The most effective way to protect your work is saving a copy of it at regular intervals on storage units external to your site. Backups can save you in catastrophic situations, allowing you to recover your site’s content even when they have been damaged beyond repair.
Many hosting services include backup services for their clients, but it’s not a good idea to rely completely on your host, as their backup is often only partial.
There are various plugins, free and paid, to automate the backup process. The most widely used is Updraft Plus, which can be programmed to perform periodic backups of your site.
2. Monitor WordPress with a security plugin
Installing a plugin is not enough to ensure the security of a site, but it remains an important action to monitor the status of your site and receive notifications whenever a file is modified by a third party.
The most popular WordPress security plugins are iThemes Security, Sucuri Security and WordFence, which have been developed to track down the presence of malware through regular file scans, block brute force attacks, and remove infected files when detected.
Installing a security plugin is strongly recommended, but it is important to remember that the vulnerability of a site does not depend only on WordPress – the cause could be the hosting service or the computer you work from.
3. Update WordPress and its components regularly
From time to time, themes, plugins, and WordPress itself need to be updated to new versions in order to ensure optimal performance. Updates are often released by developers to fix errors and bugs from previous versions and make WordPress more secure.
It’s common knowledge that automatic WordPress updates can cause some issues due to compatibility with existing elements, but the risks are much greater if you avoid installing the latest version. If you’ve made changes to a WordPress theme, for example, the update will overwrite your code and customizations will be lost. This, however, is not a good reason to ignore updates, which remain essential to keeping your site secure.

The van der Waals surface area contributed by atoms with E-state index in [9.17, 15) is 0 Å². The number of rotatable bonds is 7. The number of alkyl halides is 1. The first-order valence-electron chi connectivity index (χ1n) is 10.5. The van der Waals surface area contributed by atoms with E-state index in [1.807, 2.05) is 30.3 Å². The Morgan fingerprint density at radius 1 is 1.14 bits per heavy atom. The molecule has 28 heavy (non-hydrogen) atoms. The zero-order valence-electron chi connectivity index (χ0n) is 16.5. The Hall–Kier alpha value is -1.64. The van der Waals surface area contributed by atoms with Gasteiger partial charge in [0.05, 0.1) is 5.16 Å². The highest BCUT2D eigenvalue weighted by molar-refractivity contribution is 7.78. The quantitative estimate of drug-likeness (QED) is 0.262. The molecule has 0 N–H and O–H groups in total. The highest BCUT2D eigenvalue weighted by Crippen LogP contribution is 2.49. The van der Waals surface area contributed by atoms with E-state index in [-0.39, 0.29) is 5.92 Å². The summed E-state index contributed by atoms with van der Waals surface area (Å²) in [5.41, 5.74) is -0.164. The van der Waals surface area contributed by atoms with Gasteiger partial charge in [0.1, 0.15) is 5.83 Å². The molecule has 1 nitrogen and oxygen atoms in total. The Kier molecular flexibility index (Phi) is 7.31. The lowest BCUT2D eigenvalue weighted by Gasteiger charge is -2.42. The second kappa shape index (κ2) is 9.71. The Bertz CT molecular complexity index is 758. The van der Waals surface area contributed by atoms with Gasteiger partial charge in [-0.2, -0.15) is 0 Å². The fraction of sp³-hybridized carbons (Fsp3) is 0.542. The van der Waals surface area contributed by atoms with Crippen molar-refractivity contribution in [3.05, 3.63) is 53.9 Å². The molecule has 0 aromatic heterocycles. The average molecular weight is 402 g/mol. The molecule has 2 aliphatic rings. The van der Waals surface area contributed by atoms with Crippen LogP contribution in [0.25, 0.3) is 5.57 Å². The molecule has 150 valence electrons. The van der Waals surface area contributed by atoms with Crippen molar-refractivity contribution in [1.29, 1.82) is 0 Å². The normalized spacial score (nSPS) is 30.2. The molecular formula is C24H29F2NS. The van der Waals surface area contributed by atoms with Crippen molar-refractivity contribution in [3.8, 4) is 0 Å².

4. Add your site to Google Search Console
Google Search Console is a free platform to monitor how Google sees your site and optimize your presence on the search engine. This resource allows you to detect issues related to navigation or usability that may prevent your pages from being indexed.
Google Search Console also provides a complete report on the security status of your site, which includes all the elements that could penalize the positioning of your pages. Among the errors reported are the insertion of malicious URLs or code within the site, the use of misleading advertisements for the user, and the presence of downloadable files that could harm users.
5. Use the HTTPS secure protocol for all communications
When we talk about HyperText Transfer Protocol Secure (HTTPS), we’re referring to the encrypted version of HTTP, which uses SSL/TLS protocols to encrypt digital communications so data can’t be stolen.
As of today, using this kind of protocol is essential, not only to ensure that your customers’ information is kept safe, but also to show new visitors that you take security seriously. Also, since 2017, Google has been penalizing sites that don’t use the HTTPS protocol.
To switch to HTTPS, you must obtain an SSL certificate, which is a digital document issued by a Certificate Authority (CA). The certificate is deposited on the server and is recalled at each visit